INTERNATIONAL HAJJ THIS YEAR CANCELLED
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Only 1,000 people will be able to take part in the pilgrimage and will need to be quarantined after the event.
This year’s Hajj, which has been set back to include only about 1,000 Muslim pilgrims because of the coronavirus pandemic, will begin on July 29, Saudi authorities said on Monday.
Some 2.5 million people usually participate in the ritual of several days, which is centred on the holy city of Mecca.
“The stand of pilgrims on Mount Arafat, the peak of the Hajj ritual, falls on Thursday,” the official Saudi Press Agency cited the Supreme Court as saying, indicating that Wednesday would be the first day of the annual event.
The timing of the Hajj is determined by the position of the moon, in accordance with the Islamic lunar calendar.
Last month, Saudi Arabia announced it would hold a “very limited” Hajj, a decision fraught with political and economic peril as it battles a surge in coronavirus cases that now exceed more than 250,000.
The Saudi Ministry of Hajj and Umrah announced that amid the escalation of the coronavirus pandemic and the risks of infections spreading in crowded spaces and large gatherings, it has been decided that hajj for this year will be held whereby a few number of pilgrims already residing in Saudi will perform it.
A statement from the ministry read: “The decision was taken to ensure hajj is performed in a safe manner from a public health perspective while observing all preventative measures and the necessary social distancing protocols to protect human beings from the risks associated with this pandemic and in accordance with the teachings of Islam in preserving the lives of human beings.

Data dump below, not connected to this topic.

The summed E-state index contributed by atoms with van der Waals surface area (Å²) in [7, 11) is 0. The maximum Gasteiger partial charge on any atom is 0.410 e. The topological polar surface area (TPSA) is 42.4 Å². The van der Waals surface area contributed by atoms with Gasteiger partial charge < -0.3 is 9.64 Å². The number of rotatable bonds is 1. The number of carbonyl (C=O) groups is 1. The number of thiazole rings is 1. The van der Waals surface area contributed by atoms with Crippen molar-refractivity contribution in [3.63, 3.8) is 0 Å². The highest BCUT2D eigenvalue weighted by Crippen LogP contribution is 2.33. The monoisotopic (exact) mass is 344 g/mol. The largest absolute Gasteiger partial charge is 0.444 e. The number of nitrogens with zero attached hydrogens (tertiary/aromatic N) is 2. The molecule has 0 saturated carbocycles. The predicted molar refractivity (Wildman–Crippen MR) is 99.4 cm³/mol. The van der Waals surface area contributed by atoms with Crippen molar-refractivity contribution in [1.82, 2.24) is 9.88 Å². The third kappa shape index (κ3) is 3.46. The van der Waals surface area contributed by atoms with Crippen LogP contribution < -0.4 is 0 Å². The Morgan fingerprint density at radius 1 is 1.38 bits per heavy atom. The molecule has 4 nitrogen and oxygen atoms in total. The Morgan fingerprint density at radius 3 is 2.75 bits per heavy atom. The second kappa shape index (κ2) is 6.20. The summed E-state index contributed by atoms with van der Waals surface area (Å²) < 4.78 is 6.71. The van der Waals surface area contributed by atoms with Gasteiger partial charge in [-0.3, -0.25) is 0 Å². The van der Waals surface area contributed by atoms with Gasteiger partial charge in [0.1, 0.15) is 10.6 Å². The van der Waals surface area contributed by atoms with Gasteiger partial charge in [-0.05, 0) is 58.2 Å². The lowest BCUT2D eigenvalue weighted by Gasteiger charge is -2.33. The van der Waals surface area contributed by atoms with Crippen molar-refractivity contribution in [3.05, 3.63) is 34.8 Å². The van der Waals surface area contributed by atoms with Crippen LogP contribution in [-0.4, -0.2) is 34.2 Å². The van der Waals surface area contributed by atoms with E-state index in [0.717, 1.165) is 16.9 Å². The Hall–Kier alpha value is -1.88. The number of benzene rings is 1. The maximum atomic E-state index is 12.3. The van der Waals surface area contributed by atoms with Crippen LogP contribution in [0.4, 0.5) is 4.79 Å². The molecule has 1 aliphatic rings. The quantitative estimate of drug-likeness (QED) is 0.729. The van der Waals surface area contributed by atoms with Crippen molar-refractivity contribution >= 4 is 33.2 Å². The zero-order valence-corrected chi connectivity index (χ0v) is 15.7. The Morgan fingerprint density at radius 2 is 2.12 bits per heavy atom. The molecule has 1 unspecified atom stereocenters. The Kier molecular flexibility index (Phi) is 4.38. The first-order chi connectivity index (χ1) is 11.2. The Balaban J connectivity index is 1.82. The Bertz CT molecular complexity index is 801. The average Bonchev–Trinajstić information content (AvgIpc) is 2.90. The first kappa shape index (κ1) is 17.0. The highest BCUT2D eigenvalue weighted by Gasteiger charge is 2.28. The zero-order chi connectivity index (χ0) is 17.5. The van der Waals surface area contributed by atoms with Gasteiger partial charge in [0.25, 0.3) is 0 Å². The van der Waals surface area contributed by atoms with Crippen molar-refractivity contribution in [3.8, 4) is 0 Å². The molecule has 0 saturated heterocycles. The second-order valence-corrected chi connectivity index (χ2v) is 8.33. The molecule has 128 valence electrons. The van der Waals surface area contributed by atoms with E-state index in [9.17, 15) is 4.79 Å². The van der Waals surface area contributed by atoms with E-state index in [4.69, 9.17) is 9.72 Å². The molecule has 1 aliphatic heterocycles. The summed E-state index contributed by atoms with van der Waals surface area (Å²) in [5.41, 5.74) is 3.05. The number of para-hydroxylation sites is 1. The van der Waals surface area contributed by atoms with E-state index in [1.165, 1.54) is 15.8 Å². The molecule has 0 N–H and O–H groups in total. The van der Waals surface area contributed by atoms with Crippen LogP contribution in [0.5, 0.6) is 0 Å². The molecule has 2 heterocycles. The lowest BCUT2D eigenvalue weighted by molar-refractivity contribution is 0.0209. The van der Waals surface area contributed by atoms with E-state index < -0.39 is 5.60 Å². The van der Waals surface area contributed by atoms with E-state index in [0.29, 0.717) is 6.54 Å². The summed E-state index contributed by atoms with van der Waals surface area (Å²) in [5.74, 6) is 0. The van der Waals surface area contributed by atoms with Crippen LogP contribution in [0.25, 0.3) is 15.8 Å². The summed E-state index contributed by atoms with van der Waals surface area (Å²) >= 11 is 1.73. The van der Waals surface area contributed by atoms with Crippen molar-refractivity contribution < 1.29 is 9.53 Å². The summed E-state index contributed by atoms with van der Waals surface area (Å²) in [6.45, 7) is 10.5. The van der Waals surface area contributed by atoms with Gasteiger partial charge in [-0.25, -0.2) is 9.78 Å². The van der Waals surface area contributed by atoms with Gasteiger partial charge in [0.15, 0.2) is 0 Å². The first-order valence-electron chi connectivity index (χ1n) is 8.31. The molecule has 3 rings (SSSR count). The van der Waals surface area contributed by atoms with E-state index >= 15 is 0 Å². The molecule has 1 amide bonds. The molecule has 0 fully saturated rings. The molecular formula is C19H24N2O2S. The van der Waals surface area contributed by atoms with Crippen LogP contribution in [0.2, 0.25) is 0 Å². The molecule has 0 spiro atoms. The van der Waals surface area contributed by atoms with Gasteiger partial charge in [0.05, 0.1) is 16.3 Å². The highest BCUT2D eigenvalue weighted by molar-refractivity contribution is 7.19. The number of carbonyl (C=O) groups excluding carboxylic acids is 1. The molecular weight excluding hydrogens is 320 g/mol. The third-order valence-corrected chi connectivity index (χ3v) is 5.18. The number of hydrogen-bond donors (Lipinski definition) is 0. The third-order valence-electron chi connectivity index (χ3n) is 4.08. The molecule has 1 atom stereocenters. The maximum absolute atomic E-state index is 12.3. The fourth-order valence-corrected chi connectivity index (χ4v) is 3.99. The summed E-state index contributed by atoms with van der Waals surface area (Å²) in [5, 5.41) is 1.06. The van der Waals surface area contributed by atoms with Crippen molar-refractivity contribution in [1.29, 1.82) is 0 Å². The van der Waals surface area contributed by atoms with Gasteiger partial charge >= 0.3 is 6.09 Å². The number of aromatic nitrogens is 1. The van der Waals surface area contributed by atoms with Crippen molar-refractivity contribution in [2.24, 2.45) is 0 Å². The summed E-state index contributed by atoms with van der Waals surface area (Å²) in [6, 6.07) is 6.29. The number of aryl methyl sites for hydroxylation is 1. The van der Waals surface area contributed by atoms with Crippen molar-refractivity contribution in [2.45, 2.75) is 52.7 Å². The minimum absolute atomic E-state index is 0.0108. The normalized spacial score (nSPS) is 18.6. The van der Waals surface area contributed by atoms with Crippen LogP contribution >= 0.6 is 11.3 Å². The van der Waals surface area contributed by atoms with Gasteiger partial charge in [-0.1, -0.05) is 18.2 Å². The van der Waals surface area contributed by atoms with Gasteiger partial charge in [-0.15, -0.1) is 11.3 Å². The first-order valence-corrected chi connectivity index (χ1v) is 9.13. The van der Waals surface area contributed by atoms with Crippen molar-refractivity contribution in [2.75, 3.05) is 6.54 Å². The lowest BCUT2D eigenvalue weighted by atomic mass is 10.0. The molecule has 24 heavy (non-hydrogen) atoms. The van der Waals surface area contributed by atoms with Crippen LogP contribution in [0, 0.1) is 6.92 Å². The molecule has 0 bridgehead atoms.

“The government of the Custodian of the Two Holy Mosques…confirms that this decision stems from the top priority it accords maintaining the safety of pilgrims on its land until they depart to their home countries. We ask Allah the Almighty to protect all countries from this pandemic and keep all humans protected and safe.”
The amir-ul-hajj of The Gambia, Alhaji Dr Ousman Jah told The Standard that he was in receipt of the Saudi government proclamation but that the national hajj commission is yet to formally meet the relevant government authorities to table the talk about the issue.